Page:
to purple. Ah, the changes! Cloud shadows run
the lifted contours of the ground and the earth is moved
like water, form and color changing with the light.

And there is weather here, and season, so that hour
by hour, month to month, it seems it could be
almost only by our own not
moving that this air-moved, lightmoved, restless place
could be called, as we do all it, the same place.

Oh call it so, but rather because a change
which stills all other change is in ourselves
where an inner weather rages and becalms, grows light
and dark, with as complete effect as though
it were everything the weather, the shifts of light.


—William Bronk

Belief goes in time, belief in the self
included. What was it I was, or thought I would be?
Who could remember? Something of fruit, of trees,
of things that show their form from the start and grow
larger, fuller, riper, in the same form.
More of that form. That was wrong. For me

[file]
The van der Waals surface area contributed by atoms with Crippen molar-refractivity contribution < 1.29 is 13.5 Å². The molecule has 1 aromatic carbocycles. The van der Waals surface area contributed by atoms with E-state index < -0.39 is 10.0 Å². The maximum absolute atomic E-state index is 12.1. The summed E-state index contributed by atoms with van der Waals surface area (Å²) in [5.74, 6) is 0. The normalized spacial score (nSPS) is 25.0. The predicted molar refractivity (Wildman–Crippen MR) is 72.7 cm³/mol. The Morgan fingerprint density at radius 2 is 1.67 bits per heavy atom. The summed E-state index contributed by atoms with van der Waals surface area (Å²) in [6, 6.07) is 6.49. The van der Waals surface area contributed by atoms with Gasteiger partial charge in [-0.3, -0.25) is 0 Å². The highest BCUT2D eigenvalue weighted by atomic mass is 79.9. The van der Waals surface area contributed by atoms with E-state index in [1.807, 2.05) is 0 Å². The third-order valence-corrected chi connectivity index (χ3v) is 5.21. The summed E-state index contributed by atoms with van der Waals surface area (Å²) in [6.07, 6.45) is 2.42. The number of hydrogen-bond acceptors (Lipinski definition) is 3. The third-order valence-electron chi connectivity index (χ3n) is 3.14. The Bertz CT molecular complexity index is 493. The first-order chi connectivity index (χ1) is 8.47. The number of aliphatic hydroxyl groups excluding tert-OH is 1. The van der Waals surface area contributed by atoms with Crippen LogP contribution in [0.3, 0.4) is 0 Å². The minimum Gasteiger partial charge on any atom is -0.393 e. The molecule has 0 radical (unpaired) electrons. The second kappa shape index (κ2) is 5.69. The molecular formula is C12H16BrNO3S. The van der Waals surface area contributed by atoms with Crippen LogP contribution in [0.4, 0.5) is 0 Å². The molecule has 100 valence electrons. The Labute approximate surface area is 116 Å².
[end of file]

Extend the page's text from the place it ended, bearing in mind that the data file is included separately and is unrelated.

it was wrong. No matter. There are changes. Forms are destroyed.

I am the stripped house, paint-peeled,
dewindowed. The airs blow through. What comes comes.
Snow in winter. I am open. It would be wrong
to speak of growing. Fruit and trees no more.
And no going. I am here. I turn my hand,
my mind, to whatever or fail to. Something to do.
I like it. Whatever else there is is gone.


—William Bronk

Isn’t it true though, we could ask
—who?—almost anybody, what’s
it all about? Yet, asking, not
wait for an answer, or getting one, part
of one, suspect it, scoff, know it was false.
It is—strangely—as though we already knew.
It is as though we agreed, all agreed
never to say it, to lie about it, speak
anything but the truth, knowing what we know.


—William Bronk

Seen by starlight from the window, fat
blue spruces patch the lawn with darker dark.

Arranged in pairs. People no longer plant
these trees in pairs, with bird baths set between.

Fashions in ornamental planting change.
Houses and yards lose style in twenty years.

Seen by starlight. The universal stars.
Something here is certainly laughably wrong.

Ideas are always wrong. Their separateness
causes a threat to neuter each other out

and leave us without a world as it does here: